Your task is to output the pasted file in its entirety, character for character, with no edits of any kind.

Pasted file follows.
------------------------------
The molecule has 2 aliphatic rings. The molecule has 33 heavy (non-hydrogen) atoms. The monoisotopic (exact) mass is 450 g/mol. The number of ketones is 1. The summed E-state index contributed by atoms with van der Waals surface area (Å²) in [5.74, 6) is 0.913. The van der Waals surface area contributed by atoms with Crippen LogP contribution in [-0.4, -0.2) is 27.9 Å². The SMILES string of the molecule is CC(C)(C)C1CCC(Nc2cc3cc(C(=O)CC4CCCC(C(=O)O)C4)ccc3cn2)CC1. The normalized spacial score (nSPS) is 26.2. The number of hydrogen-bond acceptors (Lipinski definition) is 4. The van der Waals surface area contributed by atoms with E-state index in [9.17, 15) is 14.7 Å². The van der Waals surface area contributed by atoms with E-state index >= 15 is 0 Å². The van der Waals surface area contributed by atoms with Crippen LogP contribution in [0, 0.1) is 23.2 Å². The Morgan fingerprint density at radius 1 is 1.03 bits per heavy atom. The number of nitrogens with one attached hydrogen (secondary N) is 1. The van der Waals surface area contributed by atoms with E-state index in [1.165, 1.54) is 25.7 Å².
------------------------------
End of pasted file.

The molecule has 2 aliphatic rings. The molecule has 33 heavy (non-hydrogen) atoms. The monoisotopic (exact) mass is 450 g/mol. The number of ketones is 1. The summed E-state index contributed by atoms with van der Waals surface area (Å²) in [5.74, 6) is 0.913. The van der Waals surface area contributed by atoms with Crippen LogP contribution in [-0.4, -0.2) is 27.9 Å². The SMILES string of the molecule is CC(C)(C)C1CCC(Nc2cc3cc(C(=O)CC4CCCC(C(=O)O)C4)ccc3cn2)CC1. The normalized spacial score (nSPS) is 26.2. The number of hydrogen-bond acceptors (Lipinski definition) is 4. The van der Waals surface area contributed by atoms with E-state index in [9.17, 15) is 14.7 Å². The van der Waals surface area contributed by atoms with E-state index >= 15 is 0 Å². The van der Waals surface area contributed by atoms with Crippen LogP contribution in [0, 0.1) is 23.2 Å². The Morgan fingerprint density at radius 1 is 1.03 bits per heavy atom. The number of nitrogens with one attached hydrogen (secondary N) is 1. The van der Waals surface area contributed by atoms with E-state index in [1.165, 1.54) is 25.7 Å².